Clashes in Arizona over immigration policy. Public arguments over homosexuality in California. Christians and atheists lobbing verbal firebombs at each other in Washington, D.C. Sometimes, those at the center of the name-calling are famous. Most of the time, they aren’t. Well-known or not, their actions prove a singular truth: Names do hurt – and not just those on the receiving end of them.

To borrow the point of another, more accurate old aphorism: What we say about others reveals more about ourselves than the people we're talking about. This is especially true for Christians, who encounter any number of verses in the Bible that point to how "sweetness of speech increases persuasiveness," as the English Standard Version translation of Proverbs 16:21 puts it.

Jesus, as tended to be his way, was a bit more direct: "But I tell you that men will have to give account on the day of judgment for every careless word they have spoken," he said in Matthew 12:36, adding: "For by your words you will be acquitted, and by your words you will be condemned."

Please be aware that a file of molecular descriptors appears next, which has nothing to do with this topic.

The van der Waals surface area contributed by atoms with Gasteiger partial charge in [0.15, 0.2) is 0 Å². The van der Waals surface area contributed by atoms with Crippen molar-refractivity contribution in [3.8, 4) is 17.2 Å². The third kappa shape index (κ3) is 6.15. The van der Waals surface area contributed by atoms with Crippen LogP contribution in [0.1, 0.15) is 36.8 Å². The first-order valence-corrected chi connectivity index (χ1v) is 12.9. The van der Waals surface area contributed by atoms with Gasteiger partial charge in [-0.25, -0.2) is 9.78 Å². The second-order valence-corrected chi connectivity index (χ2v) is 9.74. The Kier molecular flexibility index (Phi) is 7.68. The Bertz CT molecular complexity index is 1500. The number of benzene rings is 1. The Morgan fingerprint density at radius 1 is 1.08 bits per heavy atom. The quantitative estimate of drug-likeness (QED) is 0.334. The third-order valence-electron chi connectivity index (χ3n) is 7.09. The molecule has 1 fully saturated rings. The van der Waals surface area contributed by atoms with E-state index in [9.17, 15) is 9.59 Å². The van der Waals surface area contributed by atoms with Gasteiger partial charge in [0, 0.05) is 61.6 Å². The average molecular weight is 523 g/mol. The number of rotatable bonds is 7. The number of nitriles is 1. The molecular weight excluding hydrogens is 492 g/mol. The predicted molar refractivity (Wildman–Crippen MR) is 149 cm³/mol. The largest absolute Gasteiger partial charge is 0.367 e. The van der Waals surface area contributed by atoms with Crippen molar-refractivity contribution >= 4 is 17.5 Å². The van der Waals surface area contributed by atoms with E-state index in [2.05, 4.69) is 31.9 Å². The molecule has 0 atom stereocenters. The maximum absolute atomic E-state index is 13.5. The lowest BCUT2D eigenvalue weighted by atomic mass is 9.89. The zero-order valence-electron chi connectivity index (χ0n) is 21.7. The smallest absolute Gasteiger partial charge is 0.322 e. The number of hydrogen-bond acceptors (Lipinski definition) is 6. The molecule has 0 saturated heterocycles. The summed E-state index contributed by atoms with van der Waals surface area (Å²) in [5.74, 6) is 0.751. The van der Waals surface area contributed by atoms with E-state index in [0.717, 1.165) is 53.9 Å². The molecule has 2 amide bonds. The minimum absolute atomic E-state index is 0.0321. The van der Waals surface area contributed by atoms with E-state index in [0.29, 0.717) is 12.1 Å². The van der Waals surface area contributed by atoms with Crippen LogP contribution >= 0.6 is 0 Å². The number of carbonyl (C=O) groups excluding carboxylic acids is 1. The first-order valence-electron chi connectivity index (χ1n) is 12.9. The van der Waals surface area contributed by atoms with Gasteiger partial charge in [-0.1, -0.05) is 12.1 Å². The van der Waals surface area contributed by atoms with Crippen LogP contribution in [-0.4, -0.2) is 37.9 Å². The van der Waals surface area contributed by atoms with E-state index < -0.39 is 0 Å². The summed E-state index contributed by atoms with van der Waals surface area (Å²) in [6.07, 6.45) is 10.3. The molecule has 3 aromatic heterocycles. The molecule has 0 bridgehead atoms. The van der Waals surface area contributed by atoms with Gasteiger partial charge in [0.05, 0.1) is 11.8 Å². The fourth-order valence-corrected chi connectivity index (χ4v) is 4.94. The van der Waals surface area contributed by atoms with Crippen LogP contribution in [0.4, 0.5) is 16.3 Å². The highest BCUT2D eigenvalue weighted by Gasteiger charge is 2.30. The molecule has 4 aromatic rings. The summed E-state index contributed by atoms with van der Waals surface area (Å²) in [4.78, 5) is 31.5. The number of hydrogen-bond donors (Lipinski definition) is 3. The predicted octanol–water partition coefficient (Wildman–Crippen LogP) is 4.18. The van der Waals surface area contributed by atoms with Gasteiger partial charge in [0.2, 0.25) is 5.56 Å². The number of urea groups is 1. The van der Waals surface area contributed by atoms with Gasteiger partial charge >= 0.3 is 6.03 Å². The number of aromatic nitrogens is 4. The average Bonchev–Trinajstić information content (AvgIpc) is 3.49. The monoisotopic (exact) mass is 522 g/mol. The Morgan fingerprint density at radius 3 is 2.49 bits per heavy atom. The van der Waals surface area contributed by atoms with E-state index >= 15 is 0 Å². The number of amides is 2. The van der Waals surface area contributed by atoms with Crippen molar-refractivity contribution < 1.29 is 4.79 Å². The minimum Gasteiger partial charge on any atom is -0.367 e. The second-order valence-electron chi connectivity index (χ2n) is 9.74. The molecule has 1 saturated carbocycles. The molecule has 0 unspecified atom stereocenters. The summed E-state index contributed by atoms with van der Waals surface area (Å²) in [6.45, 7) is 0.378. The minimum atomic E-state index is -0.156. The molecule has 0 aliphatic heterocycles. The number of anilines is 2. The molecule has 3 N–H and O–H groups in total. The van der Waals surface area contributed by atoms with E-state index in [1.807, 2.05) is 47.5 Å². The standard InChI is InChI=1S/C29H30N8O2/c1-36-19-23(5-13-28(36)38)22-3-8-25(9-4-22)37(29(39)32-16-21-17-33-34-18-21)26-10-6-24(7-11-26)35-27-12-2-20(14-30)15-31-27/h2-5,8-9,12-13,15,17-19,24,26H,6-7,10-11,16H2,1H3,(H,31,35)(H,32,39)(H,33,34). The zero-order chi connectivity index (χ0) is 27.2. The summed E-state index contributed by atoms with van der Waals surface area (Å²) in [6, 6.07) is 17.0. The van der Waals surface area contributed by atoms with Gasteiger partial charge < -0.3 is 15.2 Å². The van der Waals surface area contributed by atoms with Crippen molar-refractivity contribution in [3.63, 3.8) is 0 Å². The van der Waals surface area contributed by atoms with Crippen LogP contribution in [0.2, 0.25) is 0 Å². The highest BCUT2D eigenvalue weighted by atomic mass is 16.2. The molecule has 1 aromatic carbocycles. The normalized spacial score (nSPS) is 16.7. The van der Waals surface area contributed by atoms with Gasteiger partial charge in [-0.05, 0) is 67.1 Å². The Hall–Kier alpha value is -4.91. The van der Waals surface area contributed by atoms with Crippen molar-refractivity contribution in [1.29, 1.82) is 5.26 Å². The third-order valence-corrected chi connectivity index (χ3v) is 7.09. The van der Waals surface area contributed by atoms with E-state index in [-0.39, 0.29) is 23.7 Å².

So, no, it is not news to any of us that we live in an electrocharged public square.

But it should be convicting to all Christians when we find ourselves contributing to this maelstrom. Derogatory terms for other human beings – regardless of how widely their views differ from ours or, more importantly, from the truths of Scripture – should never pass our lips. To call it rhetorical pornography, for the debasement it engenders, is not an overstatement.

To get into the terms specifically here would be to attach to them a dignity they don't deserve. But we know them when we hear them: Epithets and cutting adjectives directed at gays and lesbians that go far beyond reasoned articulation of our biblical views about God's design for human sexuality.